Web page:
Let $X$ be a topological space and $X=X_1 \cup X_2$ with $X_1, X_2$ nonempty open irreducible subsets. Then $X$ is irreducible iff $X_1 \cap X_2 \ne \emptyset$.

The easy part: if it were $X_1 \cap X_2 = \emptyset$ then we would have $$ X = (X \setminus X_1) \cup (X \setminus X_2) $$ and this is impossible since $X$ is irreducible, so it can't be written as a union of two proper closed subsets.

The otherway gives me some problems. Suppose by contradiction $X=C_1 \cup C_2$ with $C_i$ proper closed subsets. Then... what can I do?

Could you please provide any hints, please? Thanks.


HINT: If $X$ is not irreducible, there are non-empty open sets $U$ and $V$ such that $U\cap V=\varnothing$. Clearly $(U\cap X_i)\cap(V\cap X_i)=\varnothing$ for $i=1,2$, so without loss of generality $U\cap X_2=\varnothing=V\cap X_1$. (Why?) Now consider the open sets $U=U\cap X_1$ and $X_1\cap X_2$.

  • $\begingroup$ Thank you very much. The first part and the conclusion are extremely clear. Indeed, consider the sets $U$ and $X_1 \cap X_2$ (which are open in $X_1$) and write $X_1 = (X_1 \setminus U) \cup (X_1 \setminus (X_1 \cap X_2))$: this is absurd since $X_1$ is irreducible. The only thing I can't get is how to answer to your question "why?". Indeed, I thought about it but I don't manage to prove it. Why can we suppose $U \cap X_2 = V \cap X_1 = \emptyset$? Thanks. $\endgroup$ – Romeo Jul 8 '13 at 22:11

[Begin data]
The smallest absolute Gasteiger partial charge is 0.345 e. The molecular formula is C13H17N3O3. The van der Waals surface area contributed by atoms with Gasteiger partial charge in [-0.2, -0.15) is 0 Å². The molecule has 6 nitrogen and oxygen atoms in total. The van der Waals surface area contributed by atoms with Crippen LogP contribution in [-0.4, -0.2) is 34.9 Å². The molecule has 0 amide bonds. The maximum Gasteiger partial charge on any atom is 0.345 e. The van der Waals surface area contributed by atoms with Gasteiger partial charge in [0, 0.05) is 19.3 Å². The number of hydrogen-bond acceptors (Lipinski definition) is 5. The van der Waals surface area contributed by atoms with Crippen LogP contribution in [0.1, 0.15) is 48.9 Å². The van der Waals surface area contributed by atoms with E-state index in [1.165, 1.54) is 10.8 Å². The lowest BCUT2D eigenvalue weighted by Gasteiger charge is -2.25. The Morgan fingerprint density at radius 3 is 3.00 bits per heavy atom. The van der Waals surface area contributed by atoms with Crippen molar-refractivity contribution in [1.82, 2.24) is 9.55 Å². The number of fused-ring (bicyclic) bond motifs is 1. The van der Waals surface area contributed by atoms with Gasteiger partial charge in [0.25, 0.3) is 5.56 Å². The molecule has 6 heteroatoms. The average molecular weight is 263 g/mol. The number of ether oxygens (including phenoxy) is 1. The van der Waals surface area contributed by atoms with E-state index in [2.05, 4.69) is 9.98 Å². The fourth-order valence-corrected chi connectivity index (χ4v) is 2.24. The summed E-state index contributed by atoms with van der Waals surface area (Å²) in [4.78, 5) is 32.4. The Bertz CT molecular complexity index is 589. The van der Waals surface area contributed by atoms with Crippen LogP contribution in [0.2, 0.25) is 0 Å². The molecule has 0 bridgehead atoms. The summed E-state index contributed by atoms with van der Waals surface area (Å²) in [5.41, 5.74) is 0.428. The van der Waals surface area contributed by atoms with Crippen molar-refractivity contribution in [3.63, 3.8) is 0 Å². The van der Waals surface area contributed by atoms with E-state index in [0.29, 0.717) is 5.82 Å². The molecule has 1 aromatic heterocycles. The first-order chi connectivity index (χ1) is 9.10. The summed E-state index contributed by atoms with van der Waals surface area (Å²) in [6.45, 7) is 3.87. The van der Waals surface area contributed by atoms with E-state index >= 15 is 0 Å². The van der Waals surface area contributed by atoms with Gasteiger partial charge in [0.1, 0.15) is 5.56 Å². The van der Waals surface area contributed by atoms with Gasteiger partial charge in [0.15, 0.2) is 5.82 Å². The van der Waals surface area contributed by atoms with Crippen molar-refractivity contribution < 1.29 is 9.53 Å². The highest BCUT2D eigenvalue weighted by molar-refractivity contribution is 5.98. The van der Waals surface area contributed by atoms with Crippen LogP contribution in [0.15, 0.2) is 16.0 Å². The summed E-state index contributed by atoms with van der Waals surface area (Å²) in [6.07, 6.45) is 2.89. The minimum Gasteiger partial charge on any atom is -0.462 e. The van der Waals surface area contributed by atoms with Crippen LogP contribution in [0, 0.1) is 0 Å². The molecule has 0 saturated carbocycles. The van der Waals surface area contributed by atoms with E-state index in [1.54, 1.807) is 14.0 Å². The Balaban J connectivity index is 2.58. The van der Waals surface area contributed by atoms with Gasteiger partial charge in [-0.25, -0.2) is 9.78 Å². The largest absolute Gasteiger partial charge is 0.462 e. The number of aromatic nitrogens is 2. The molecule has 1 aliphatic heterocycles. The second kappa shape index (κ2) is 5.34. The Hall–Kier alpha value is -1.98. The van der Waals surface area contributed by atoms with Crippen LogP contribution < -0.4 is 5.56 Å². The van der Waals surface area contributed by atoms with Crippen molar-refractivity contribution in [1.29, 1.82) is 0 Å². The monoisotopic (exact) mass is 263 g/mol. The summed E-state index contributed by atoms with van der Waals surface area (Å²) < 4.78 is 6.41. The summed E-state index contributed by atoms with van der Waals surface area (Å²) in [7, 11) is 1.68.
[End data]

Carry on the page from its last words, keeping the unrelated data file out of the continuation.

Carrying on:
• $\begingroup$ @Romeo: You’re very welcome. $U\cap X_1$ and $V\cap X_1$ cannot both be non-empty, since $X_1$ is irreducible; without loss of generality assume that $V\cap X_1=\varnothing$. Then $V\subseteq X_2$, and $X_2$ is irreducible, so $U\cap X_2$ must be empty. $\endgroup$ – Brian M. Scott Jul 8 '13 at 22:28
  • $\begingroup$ Oh yes, you're right. Thank you again for your kind help. $\endgroup$ – Romeo Jul 9 '13 at 9:24
  • $\begingroup$ @Romeo: You're welcome. $\endgroup$ – Brian M. Scott Jul 9 '13 at 9:49

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